In the present work, we studied particle candidates for metamaterial applications, especially in terms of their electrical size and resonance strength. The analyzed particles can be easily produced via planar fabrication techniques. The electrical size of multi-split ring resonators, spiral resonators, and multi-spiral resonators are reported as a function of the particle side length and substrate permittivity. The study is continued by demonstrating the scalability of the particles to higher frequencies and the proposition of the optimized particle for antenna, absorber, and superlens applications: a multi-spiral resonator with lambda/30 electrical size operating at 0.810 GHz. We explain a method for tuning the resonance frequency of the multi-split structures. Finally, we demonstrate that by inserting deep subwavelength resonators into periodically arranged subwavelength apertures, complete transmission enhancement can be obtained at the magnetic resonance frequency.

  3. Ultra sub-wavelength surface plasmon confinement using air-gap, sub-wavelength ring resonator arrays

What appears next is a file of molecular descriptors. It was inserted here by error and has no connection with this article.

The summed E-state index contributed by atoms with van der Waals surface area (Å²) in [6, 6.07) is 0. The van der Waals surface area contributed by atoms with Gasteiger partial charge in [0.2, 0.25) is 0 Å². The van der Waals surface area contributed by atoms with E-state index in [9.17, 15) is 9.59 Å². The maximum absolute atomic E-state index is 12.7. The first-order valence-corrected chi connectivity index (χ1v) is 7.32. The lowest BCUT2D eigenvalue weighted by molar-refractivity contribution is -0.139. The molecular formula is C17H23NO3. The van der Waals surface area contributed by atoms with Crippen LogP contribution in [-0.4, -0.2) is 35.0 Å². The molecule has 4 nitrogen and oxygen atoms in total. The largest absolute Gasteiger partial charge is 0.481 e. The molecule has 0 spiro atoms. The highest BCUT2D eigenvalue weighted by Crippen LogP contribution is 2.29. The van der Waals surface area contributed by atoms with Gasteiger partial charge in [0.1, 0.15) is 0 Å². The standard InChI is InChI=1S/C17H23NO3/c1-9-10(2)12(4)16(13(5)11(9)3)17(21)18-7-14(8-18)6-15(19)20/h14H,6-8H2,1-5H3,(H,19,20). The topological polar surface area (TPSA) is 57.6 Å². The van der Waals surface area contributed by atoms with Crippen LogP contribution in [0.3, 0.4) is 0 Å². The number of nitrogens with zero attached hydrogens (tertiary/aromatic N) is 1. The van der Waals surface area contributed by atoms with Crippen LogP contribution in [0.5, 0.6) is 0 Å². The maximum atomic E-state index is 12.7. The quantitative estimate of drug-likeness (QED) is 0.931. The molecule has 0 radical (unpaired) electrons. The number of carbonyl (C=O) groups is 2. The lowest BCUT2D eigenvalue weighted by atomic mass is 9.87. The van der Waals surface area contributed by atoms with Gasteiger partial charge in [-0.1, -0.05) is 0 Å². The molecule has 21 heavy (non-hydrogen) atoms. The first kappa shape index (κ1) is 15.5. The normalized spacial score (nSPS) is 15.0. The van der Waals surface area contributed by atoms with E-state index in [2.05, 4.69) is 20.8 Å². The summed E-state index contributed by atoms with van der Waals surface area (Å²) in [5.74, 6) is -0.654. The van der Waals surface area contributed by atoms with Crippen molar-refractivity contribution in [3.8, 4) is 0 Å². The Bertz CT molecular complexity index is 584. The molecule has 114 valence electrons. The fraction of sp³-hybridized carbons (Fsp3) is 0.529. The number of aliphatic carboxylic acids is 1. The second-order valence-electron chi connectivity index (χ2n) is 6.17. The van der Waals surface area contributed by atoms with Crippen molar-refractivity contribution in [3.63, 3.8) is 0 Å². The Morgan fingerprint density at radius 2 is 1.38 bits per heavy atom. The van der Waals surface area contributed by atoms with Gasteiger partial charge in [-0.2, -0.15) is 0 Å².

DEFF Research Database (Denmark)

    Lee, Jaehak; Sung, Sangkeun; Choi, Jun-Hyuk

    2016-01-01

    Arrays of sub-wavelength, sub-10 nm air-gap plasmonic ring resonators are fabricated using nanoimprinting. In near infra-red (NIR) range, the resonator supports a single dipole mode which is excited and identified via simple normal illumination and explored through transmission measurements...... sensitivity up to 69 nm/nm is achieved as the modal height approaches the thickness of the adsorbed molecule layers....

  4. Enhanced transmission of transverse electric waves through periodic arrays of structured subwavelength apertures

    DEFF Research Database (Denmark)

    Xiao, Sanshui; Peng, Liang; Mortensen, Asger

    2010-01-01

    Transmission through sub-wavelength apertures in perfect metals is expected to be strongly suppressed. However, by structural engineering of the apertures, we numerically demonstrate that the transmission of transverse electric waves through periodic arrays of subwavelength apertures in a thin...

  5. Resonating Terahertz Response of Periodic Arrays of Subwavelength Apertures

    KAUST Repository

    D’Apuzzo, Fausto

    2014-10-11